They told Prothom Alo that they are yet to take any decision to reduce their sales. However, they said they are planning to cut the sale or close the station for a certain period since the state-owned companies are limiting the allocation.
Requesting anonymity, an assistant project director of the Trust filling station told Prothom Alo that the Padma, a state-owned company, has cut its allocation by 30 per cent against the demand per day. That is the reason why the sale has been limited.
The Trust filling station closed their fuel oil sale at 1:10pm for half an hour.
When asked, the manager of the station Zakir Hossain told Prothom Alo that they stopped the sale for half an hour as they received less allocation than the demands.
Earlier from 11:00am to 12:30pm, it was seen on a spot visit at Sonar Bangla filling station and Talukdar filling station in Asadgate area of Mohammadpur and Sohrab filling station and Khaleq filling station at Kalyanpur that fuel oil is being sold as per the customer demand. No decision has been taken to limit the sale of those filling stations.
Sonar Bangla filling station manager Himu Lal Mondol told Prothom Alo that "We haven’t received any official letter over limiting the sales. It is heard that allocation will be shortened. But our company supplies oil to the vehicles of nearly 40 state-run institutions. It won’t be possible to provide services to these institutions by limiting the sales."
Himu Lal Mondol further said they sell about 30,000 litres of diesel and octane daily and sales of diesel has risen 25 per cent because of load shedding but demand of octane remains as usual.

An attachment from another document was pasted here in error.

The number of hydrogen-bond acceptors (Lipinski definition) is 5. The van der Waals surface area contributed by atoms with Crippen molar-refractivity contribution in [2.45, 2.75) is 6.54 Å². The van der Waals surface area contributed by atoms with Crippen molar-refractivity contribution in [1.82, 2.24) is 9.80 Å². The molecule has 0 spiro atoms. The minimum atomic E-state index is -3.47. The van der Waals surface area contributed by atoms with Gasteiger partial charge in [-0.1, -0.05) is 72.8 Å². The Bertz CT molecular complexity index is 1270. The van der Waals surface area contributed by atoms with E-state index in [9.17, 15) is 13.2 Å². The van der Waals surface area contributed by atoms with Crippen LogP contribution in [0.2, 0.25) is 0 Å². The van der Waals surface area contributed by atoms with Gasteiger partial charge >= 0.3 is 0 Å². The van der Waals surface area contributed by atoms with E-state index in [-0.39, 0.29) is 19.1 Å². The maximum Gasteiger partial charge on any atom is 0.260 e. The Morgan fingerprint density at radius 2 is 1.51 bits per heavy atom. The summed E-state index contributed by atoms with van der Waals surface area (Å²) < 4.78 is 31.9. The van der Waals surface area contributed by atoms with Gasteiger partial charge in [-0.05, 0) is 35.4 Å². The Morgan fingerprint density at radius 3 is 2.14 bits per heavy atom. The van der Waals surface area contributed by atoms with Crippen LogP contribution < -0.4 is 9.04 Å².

The Talukdar Filling Station, which is a distributor of state-owned Padma Oil Company, is opposite to the Sonar Bangla Filling Station and sale of fuel oil was seen as usual.
Speaking to Prothom Alo, Bimal Kishna Mridha, accountant of Talukdar Filling Station, said there is a demand of about 40,000 litres of octane and 6,000 litres of diesel but sale has been restricted to 28,000 litres for octane and 4,000 litres for diesel. Besides, it has been possible to sell fuel as per customers' demand for now due to prior stock of fuel, he added.
If oil supply continues with reduced allocation, it will not be possible to sell fuel oil as per customer’s demand, Bimal Kishna Mridha said, adding, demand of diesel rose to 1,000 litres a day because of load shedding.
A decision can be taken to keep the filling stations open for 12 hours instead of 24 hours, he observed.
Sale of diesel saw a rise last week following the planned-load shedding. Oil dealers said demand has increased because of rise in use of diesel-run generator, with some people stocking fuel oil at home out of fear and some taking more fuel in vehicles. Now fuel oil distributing companies are trying to control this additional demand.
Three subsidiaries of state-owned Bangladesh Petroleum Corporation (BPC), namely Padma Oil Company, Meghna Oil Company and Jamuna Oil Company, distribute fuel oil to government approved dealers regularly and dealers sell diesel, petrol and octane to customers through their own filing stations.
Filing stations owners said demand of diesel saw a 20-per cent rise in a week while octane and petrol saw a 10-per cent, so they are placing more demand, but the oil distributing companies verbally informed them on Monday that oil will not be supplied as per the demand.
No more than 35,000 litres of diesel will be supplied despite a demand of 50,000 litres a week.